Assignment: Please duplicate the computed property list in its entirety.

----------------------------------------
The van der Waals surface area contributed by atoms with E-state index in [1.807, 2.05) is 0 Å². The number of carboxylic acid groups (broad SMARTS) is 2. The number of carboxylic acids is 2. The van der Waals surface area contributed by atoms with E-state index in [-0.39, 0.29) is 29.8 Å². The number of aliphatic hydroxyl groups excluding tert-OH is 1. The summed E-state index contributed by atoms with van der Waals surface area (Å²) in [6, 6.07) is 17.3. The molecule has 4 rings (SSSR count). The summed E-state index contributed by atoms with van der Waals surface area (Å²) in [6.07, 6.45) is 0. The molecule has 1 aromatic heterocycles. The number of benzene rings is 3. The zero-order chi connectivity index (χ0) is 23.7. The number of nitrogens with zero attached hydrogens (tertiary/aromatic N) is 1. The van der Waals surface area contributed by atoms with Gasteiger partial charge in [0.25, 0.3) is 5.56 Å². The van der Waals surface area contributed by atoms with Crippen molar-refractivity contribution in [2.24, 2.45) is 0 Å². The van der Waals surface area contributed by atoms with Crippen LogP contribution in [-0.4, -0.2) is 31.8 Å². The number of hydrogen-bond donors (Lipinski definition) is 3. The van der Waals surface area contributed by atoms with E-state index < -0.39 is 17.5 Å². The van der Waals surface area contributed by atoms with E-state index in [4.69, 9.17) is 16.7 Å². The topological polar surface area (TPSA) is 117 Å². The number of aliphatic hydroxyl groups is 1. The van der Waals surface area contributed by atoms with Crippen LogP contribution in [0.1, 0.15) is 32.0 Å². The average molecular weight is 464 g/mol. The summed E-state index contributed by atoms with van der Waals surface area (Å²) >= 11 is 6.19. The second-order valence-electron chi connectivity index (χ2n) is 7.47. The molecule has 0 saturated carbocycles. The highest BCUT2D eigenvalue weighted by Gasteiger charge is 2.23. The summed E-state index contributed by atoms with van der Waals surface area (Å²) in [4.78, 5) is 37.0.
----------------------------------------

The van der Waals surface area contributed by atoms with E-state index in [1.807, 2.05) is 0 Å². The number of carboxylic acid groups (broad SMARTS) is 2. The number of carboxylic acids is 2. The van der Waals surface area contributed by atoms with E-state index in [-0.39, 0.29) is 29.8 Å². The number of aliphatic hydroxyl groups excluding tert-OH is 1. The summed E-state index contributed by atoms with van der Waals surface area (Å²) in [6, 6.07) is 17.3. The molecule has 4 rings (SSSR count). The summed E-state index contributed by atoms with van der Waals surface area (Å²) in [6.07, 6.45) is 0. The molecule has 1 aromatic heterocycles. The number of benzene rings is 3. The zero-order chi connectivity index (χ0) is 23.7. The number of nitrogens with zero attached hydrogens (tertiary/aromatic N) is 1. The van der Waals surface area contributed by atoms with Gasteiger partial charge in [0.25, 0.3) is 5.56 Å². The van der Waals surface area contributed by atoms with Crippen molar-refractivity contribution in [2.24, 2.45) is 0 Å². The van der Waals surface area contributed by atoms with Crippen LogP contribution in [-0.4, -0.2) is 31.8 Å². The number of hydrogen-bond donors (Lipinski definition) is 3. The van der Waals surface area contributed by atoms with E-state index < -0.39 is 17.5 Å². The van der Waals surface area contributed by atoms with E-state index in [4.69, 9.17) is 16.7 Å². The topological polar surface area (TPSA) is 117 Å². The number of aliphatic hydroxyl groups is 1. The van der Waals surface area contributed by atoms with Crippen LogP contribution in [0.1, 0.15) is 32.0 Å². The average molecular weight is 464 g/mol. The summed E-state index contributed by atoms with van der Waals surface area (Å²) >= 11 is 6.19. The second-order valence-electron chi connectivity index (χ2n) is 7.47. The molecule has 0 saturated carbocycles. The highest BCUT2D eigenvalue weighted by Gasteiger charge is 2.23. The summed E-state index contributed by atoms with van der Waals surface area (Å²) in [4.78, 5) is 37.0.